The day ends, darkness falls over a cement jungle, and the faraway sunset of orange, pink, and distant yellow turned grey, fall behind skyscrapers. The moon rises, offering light to the city that never sleeps, and I return tired and worn to my apartment down the hall, promising Mrs. Cope to bring her the usual.
Bread; free of all things gluten, because through the years she had gotten used to her husband's diet.
It's how I met them; overhearing them heatedly discussing his distaste of the horrid store-bought bread. "It tastes stale and old. For God's sake Edna, I am a grown man and I won't let no baby faced fresh-out-of-college doctor decide what I can and cannot eat. You eat it, and you'll agree with me, sweetheart. Trust me on this, I'd rather die of digestive problems than get by on something that tastes like gravel and dirt."
I'd butted in, offered my services, and every morning at four o'clock in the morning, I had begun setting a dough of bread before heading into shower before work. It had become a routine, and now I don't know what I'll do with the time. Sleeping in seems like such a waste of the golden morning, but what else? Mrs. Cope has already declared she'll move to her sister in Florida, so there will be no one left for me to tend to.
Jasper is hardly here, and when he is, there isn't much time left for cooking. Mornings are drawn out, having to drag myself away from his warm body; but when he's away, and Mrs. Cope now as well, I don't see the silver lining.
Days go by, melting into one another, and on Sunday, my one and only real day off, I help Mrs. Cope drag boxes upon boxes down the many stairs. It's drizzling outside, grey clouds huddling together in conspiracy to make my day even worse.
Another day to grieve.
Another friend lost.
"He loved you like you were his own flesh and blood, Isabella," she smiles through tears and hugs, giving me further guilt of not devoting my time to him. "Never forget that. I will always remember how kind you were."
"The feeling's mutual, Mrs. Cope."
It's heartfelt, truly, but sounds so generic and cold.
I watch her grandson slam the truck door closed behind the grey and fragile woman, and I wave them off as the sky opens and the rains starts to pour. But I don't move, I just stand there and look after them, even when I'm drenched to the bone and I've lost the feeling in my toes.
I stand, feeling, grieving, letting the droplets of my tears fall on my cheeks, feeling myself hollow.
In the span of a week, I have lost one friend forever, and then his wife; who went willingly.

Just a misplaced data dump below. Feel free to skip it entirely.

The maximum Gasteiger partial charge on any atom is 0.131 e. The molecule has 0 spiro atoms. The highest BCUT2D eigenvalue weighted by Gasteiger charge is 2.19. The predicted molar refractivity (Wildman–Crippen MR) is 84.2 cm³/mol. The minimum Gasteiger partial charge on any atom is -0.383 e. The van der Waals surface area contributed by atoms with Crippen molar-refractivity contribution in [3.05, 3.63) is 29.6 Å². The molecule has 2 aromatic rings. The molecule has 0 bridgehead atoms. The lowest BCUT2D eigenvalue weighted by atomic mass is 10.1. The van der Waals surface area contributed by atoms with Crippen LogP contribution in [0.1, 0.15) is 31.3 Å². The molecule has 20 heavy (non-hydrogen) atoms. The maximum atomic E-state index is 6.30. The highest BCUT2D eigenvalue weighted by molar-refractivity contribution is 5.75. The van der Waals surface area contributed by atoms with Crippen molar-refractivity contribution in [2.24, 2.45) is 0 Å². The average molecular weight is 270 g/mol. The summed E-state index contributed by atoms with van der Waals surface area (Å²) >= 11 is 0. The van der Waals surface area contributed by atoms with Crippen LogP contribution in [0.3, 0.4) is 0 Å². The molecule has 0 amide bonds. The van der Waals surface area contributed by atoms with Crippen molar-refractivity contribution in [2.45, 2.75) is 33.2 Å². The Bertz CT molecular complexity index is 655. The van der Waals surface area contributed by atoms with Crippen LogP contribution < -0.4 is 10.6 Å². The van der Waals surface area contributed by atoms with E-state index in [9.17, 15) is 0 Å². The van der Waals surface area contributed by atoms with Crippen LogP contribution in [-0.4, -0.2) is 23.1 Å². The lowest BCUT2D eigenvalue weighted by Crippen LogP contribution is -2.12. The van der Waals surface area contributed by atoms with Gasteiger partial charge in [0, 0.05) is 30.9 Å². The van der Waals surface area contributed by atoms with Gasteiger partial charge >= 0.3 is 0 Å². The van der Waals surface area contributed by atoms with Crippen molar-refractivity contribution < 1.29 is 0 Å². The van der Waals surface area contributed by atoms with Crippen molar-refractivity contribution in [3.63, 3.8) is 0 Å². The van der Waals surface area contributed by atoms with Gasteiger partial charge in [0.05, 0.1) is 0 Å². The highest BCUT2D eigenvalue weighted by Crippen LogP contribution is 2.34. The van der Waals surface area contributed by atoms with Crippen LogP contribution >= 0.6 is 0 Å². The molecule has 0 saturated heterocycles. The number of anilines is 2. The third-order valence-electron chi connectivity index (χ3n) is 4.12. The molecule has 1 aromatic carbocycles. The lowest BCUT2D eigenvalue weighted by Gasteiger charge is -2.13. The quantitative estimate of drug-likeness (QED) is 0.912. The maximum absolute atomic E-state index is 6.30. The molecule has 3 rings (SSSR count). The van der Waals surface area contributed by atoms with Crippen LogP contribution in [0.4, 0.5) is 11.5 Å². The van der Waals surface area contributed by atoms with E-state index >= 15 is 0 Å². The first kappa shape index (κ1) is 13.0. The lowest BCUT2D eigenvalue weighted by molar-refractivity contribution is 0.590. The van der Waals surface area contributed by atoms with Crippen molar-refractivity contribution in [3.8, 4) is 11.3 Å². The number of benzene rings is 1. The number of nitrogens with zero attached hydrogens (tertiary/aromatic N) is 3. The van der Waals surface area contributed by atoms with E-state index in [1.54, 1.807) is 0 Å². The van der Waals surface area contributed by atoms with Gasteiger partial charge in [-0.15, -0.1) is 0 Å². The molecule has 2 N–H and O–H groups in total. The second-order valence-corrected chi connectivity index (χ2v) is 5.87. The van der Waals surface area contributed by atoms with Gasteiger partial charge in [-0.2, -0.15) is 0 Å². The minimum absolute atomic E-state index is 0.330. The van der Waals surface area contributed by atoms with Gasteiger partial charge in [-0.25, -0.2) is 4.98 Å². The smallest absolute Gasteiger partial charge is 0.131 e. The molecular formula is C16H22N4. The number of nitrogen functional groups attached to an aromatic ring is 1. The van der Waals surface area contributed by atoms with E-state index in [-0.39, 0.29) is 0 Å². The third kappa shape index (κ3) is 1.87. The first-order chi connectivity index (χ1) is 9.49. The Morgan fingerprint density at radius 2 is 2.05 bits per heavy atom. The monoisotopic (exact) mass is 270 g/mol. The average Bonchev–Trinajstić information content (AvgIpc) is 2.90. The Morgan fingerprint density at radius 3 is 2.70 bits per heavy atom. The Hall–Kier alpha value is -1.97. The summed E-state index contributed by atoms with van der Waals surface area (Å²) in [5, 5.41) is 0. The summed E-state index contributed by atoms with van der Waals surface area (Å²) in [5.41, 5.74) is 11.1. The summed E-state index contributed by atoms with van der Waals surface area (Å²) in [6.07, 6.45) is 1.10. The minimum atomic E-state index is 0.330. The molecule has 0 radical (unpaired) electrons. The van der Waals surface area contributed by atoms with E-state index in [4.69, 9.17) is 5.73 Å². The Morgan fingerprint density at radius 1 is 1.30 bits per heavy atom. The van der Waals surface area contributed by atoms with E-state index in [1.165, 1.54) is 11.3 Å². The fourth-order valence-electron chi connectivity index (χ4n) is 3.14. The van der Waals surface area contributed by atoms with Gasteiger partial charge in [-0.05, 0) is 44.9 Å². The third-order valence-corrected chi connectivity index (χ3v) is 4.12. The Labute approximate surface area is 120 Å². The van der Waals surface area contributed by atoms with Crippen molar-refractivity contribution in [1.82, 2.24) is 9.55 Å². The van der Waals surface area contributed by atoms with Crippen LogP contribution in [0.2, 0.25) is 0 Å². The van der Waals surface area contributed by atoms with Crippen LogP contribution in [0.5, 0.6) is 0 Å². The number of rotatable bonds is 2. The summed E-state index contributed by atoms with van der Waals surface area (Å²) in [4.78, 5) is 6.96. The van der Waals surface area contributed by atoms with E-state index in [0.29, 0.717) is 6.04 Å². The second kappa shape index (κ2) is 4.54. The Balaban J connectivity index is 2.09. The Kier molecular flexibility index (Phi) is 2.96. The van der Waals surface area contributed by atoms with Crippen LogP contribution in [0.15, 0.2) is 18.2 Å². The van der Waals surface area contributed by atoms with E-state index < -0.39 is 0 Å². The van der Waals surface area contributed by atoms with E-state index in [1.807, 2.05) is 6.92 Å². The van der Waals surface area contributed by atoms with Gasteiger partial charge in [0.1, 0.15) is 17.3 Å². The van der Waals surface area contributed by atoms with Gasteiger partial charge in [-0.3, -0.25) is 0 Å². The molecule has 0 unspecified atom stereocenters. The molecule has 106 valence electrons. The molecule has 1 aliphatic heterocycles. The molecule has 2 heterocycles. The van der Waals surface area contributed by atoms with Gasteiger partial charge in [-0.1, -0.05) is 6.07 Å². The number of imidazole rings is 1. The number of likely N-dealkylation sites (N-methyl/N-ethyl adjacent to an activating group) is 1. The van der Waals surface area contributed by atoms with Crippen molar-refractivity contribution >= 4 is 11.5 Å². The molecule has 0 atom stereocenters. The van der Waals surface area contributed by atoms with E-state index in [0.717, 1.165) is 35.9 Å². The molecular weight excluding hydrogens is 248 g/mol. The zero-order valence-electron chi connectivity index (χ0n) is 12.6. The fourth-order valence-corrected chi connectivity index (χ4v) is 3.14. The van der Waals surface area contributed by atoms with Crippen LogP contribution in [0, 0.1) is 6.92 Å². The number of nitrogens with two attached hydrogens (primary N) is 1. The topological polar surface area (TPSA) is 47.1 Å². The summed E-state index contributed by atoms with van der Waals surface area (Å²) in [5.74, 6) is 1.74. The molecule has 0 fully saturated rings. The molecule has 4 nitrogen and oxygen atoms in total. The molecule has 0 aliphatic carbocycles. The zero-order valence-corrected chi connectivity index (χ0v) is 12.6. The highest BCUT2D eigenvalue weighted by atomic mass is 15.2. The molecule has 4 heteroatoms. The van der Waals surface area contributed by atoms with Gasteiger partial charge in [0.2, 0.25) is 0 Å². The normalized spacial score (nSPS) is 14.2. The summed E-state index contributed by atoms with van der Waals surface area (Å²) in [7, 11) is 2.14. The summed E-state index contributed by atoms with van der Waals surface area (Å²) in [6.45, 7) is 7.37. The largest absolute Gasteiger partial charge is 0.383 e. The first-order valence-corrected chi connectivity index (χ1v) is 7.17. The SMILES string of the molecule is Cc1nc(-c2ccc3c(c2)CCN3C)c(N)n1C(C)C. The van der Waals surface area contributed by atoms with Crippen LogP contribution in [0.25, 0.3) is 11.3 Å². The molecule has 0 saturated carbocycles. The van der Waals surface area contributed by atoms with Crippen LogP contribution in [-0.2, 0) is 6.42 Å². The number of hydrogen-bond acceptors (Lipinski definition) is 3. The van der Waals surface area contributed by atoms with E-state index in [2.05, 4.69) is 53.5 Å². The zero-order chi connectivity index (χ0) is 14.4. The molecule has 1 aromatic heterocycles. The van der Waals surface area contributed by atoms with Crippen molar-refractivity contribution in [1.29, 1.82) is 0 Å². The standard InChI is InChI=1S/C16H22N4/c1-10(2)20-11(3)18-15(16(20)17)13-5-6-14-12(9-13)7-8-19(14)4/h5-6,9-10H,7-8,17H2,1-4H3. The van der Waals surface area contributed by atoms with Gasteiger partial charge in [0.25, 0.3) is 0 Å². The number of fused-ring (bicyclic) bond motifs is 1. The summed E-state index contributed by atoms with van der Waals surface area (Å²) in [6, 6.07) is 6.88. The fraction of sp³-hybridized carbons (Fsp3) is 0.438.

Three days later, when I get home from a long shift and check the messages on my machine, I find an unfamiliar and harsh voice filling the vast space of my apartment. "Hello, this is Phyllis Cooper. If I've reached the right Isabella Swan, I called to tell you Edna passed away last night in her sleep. The doctor says she went peacefully. Well, that was all, good day."
I haven't even closed the door or hung up my coat, and my knees give away beneath me.
They all die.
And I'm to blame.
"It's your fault. You killed him. You killed my son!"
"Get out, get out of my house!"
"You're dead to me."
The whooshing of wind and the cackling of branches on my window pane wakes me up right before my alarm sings. It's scratching the glass, sounding like chalk on a blackboard, and despite my attempts to ignore it, it irks me. Keeps me up. Frightens me.
So I swing my legs over the bed and turn off the alarm before it has a chance to make me grimace. The lights stays off as I trip to the bathroom, but turn it on once inside. I undress to the bone, flipping my hair out, and stare at the wall. The mirror reflects someone I don't recognize, although she looks vaguely familiar.
Distraught eyes on a full and worn face.
Tangled brown hair covering broad shoulders and a faded scar.
Lips, nose, ears; traits inherited from a working-class generation that fought in Vietnam and cried over Kennedy.
Hello little Swan.
But I am not her, no, I'm a little girl with braces and greasy hair. Who is this woman who looks ten years her senior, with the weight of the world on her shoulders? No, I am not her, I'm a little girl who loves her parents and her brother, who takes the bus to school and plays tag in recess.
I'm a Freshman getting her first kiss behind the bleachers.
I'm a Sophomore having "the talk" with her overly open mother.
I'm a Junior getting plastered on her first house party.
But there it stops, because the Senior is this stranger in the mirror.
She's the woman I see.
I cry, because, fuck, I am her.
Water washes away the streaks on my cheeks, and my hands make quick work of my hair and body. Ten minutes, in and out, dry up and hair down, letting it tangle yet again before fighting the brush while rushing out the door.